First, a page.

She is now working on Flores (working title), billed as “a playful and slightly absurdist take on colonialism and femininity, set on a sugar plantation in 1900 Dutch East Indies,” which is being produced by Erik Glijnis at Lemming Film and has been developed at the Torino Film Lab.

“I really want to focus on the feminine aspect of this history, looking at this transition period from colonial to post-colonial,” says Sendijarevic. ”I am especially interested in the role of women - and also in the role of men. I am very interested on the impact [the end of colonialism] had on male/female relationships and power structures.”

In late January 2020, she is heading to Indonesia for a second research trip for the new film, expected to shoot in 2021.

“Ena is one of most talented directors in the Netherlands,” says producer Iris Otten of Pupkin which produced Take Me Somewhere Nice. ” Her way of reflecting on the world and on cinema is inspiring, intelligent and rebellious with a great sense of taste. She breathes pure cinema.” 

Take Me Somewhere Nice has now been to around 60 festivals. “One of the biggest highlights was showing it at the Sarajevo Film Festival,” says Sendijarevic. The poignancy of screening the film in the country in which she was born was capped when the film also won the best feature award.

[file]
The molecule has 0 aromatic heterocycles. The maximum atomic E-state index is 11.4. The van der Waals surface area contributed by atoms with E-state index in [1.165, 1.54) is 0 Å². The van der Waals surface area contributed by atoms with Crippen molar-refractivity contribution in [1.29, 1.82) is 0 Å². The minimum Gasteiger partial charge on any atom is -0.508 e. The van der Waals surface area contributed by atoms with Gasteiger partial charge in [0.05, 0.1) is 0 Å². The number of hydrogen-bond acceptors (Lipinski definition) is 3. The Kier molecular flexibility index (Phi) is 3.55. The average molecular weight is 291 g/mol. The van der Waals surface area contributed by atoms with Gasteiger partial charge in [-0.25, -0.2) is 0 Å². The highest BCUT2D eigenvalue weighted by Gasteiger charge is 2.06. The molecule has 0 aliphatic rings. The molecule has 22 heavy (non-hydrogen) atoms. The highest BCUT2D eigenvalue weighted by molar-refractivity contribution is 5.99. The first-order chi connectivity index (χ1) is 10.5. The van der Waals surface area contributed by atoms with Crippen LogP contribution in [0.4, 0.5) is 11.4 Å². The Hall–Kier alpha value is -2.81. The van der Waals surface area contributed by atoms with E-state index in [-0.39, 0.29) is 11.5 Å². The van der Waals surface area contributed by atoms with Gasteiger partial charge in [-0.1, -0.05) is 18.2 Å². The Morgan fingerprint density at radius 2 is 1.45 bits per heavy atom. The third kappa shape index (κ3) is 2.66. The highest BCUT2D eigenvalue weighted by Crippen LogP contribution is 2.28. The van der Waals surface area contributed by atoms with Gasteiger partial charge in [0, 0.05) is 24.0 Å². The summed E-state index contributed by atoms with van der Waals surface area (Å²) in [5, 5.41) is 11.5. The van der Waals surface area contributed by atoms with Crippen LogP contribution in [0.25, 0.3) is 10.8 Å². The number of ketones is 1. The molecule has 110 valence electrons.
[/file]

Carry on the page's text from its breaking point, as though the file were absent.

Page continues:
Ilse van Velzen and Femke van Velzen, directors

The van Velzen sisters, Ilse and Femke, are regularly described as forces of nature. The identical twins, top-level athletes in their youth, have made a series of campaigning feature documentaries exploring subjects ranging from sexual violence in Congo to civil war in South Sudan.

Their latest feature, Prison For Profit, highlights shortcomings in the way UK private security firm G4S manages The Mangaung Prison in Johannesburg, South Africa. The film, sold by Java, was a premiere at IDFA in the autumn and will be screening at multiple festivals later this spring including The HUMAN Festival in Oslo, the

Geneva International Film Festival and Forum on Human Rights (FIFDH), Planete + Doc in Poland and Movies that Matters in The Hague. Cinema Delicatessen is releasing the film in the Netherlands in late March.

The filmmakers are now looking ahead to their next project, an educational film/mobile cinema project in the Congo. They are also preparing for the “impact” campaign and outreach programme for Prison for Profit.